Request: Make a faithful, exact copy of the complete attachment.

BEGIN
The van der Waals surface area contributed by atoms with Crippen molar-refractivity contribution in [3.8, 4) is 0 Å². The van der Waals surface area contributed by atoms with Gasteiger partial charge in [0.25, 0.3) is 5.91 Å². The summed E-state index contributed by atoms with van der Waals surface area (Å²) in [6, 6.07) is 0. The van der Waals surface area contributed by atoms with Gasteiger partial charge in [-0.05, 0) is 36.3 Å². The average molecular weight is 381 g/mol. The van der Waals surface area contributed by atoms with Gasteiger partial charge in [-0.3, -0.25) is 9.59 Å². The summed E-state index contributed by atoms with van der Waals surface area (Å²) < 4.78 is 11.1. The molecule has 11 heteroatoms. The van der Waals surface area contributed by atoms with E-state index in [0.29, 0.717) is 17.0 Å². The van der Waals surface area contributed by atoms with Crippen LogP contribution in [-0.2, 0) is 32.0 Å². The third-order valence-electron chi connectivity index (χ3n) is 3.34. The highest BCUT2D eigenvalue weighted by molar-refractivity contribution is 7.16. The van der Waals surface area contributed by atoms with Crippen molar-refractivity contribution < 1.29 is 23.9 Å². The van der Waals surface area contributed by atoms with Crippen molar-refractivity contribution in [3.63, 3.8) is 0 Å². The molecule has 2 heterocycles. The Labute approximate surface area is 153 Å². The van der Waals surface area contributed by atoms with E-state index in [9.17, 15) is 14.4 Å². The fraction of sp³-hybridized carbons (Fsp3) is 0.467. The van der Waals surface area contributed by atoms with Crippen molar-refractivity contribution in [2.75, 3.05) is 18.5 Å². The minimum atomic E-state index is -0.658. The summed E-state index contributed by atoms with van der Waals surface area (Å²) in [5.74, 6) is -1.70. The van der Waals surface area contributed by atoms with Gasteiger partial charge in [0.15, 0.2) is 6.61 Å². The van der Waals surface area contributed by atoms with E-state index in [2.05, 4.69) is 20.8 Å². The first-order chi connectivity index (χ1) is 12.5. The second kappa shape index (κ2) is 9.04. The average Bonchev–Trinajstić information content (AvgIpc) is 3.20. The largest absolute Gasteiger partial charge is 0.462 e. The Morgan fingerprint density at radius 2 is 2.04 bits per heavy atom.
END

The van der Waals surface area contributed by atoms with Crippen molar-refractivity contribution in [3.8, 4) is 0 Å². The van der Waals surface area contributed by atoms with Gasteiger partial charge in [0.25, 0.3) is 5.91 Å². The summed E-state index contributed by atoms with van der Waals surface area (Å²) in [6, 6.07) is 0. The van der Waals surface area contributed by atoms with Gasteiger partial charge in [-0.05, 0) is 36.3 Å². The average molecular weight is 381 g/mol. The van der Waals surface area contributed by atoms with Gasteiger partial charge in [-0.3, -0.25) is 9.59 Å². The summed E-state index contributed by atoms with van der Waals surface area (Å²) < 4.78 is 11.1. The molecule has 11 heteroatoms. The van der Waals surface area contributed by atoms with E-state index in [0.29, 0.717) is 17.0 Å². The van der Waals surface area contributed by atoms with Crippen LogP contribution in [-0.2, 0) is 32.0 Å². The third-order valence-electron chi connectivity index (χ3n) is 3.34. The highest BCUT2D eigenvalue weighted by molar-refractivity contribution is 7.16. The van der Waals surface area contributed by atoms with Crippen molar-refractivity contribution < 1.29 is 23.9 Å². The van der Waals surface area contributed by atoms with Crippen molar-refractivity contribution in [3.63, 3.8) is 0 Å². The molecule has 2 heterocycles. The Labute approximate surface area is 153 Å². The van der Waals surface area contributed by atoms with E-state index in [9.17, 15) is 14.4 Å². The fraction of sp³-hybridized carbons (Fsp3) is 0.467. The van der Waals surface area contributed by atoms with Crippen molar-refractivity contribution in [2.75, 3.05) is 18.5 Å². The minimum atomic E-state index is -0.658. The summed E-state index contributed by atoms with van der Waals surface area (Å²) in [5.74, 6) is -1.70. The van der Waals surface area contributed by atoms with Gasteiger partial charge in [0.15, 0.2) is 6.61 Å². The van der Waals surface area contributed by atoms with E-state index in [2.05, 4.69) is 20.8 Å². The first-order chi connectivity index (χ1) is 12.5. The second kappa shape index (κ2) is 9.04. The average Bonchev–Trinajstić information content (AvgIpc) is 3.20. The largest absolute Gasteiger partial charge is 0.462 e. The Morgan fingerprint density at radius 2 is 2.04 bits per heavy atom.